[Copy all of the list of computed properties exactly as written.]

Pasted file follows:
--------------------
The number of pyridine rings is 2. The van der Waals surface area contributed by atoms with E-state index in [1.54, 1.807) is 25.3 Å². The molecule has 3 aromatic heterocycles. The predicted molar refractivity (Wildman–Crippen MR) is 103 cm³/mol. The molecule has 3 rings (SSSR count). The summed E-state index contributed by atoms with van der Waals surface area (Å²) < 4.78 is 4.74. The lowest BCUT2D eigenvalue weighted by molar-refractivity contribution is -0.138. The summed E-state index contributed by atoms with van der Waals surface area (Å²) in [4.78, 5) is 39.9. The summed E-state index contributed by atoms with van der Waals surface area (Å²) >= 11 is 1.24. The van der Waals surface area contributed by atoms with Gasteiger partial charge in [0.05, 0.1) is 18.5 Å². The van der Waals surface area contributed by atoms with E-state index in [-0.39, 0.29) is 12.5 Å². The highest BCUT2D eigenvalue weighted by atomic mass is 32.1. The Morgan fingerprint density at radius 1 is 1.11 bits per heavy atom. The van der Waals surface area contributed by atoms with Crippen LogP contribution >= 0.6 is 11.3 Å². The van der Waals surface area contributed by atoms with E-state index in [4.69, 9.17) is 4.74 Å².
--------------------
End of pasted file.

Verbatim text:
The number of pyridine rings is 2. The van der Waals surface area contributed by atoms with E-state index in [1.54, 1.807) is 25.3 Å². The molecule has 3 aromatic heterocycles. The predicted molar refractivity (Wildman–Crippen MR) is 103 cm³/mol. The molecule has 3 rings (SSSR count). The summed E-state index contributed by atoms with van der Waals surface area (Å²) < 4.78 is 4.74. The lowest BCUT2D eigenvalue weighted by molar-refractivity contribution is -0.138. The summed E-state index contributed by atoms with van der Waals surface area (Å²) in [4.78, 5) is 39.9. The summed E-state index contributed by atoms with van der Waals surface area (Å²) >= 11 is 1.24. The van der Waals surface area contributed by atoms with Gasteiger partial charge in [0.05, 0.1) is 18.5 Å². The van der Waals surface area contributed by atoms with E-state index in [-0.39, 0.29) is 12.5 Å². The highest BCUT2D eigenvalue weighted by atomic mass is 32.1. The Morgan fingerprint density at radius 1 is 1.11 bits per heavy atom. The van der Waals surface area contributed by atoms with Crippen LogP contribution >= 0.6 is 11.3 Å². The van der Waals surface area contributed by atoms with E-state index in [4.69, 9.17) is 4.74 Å².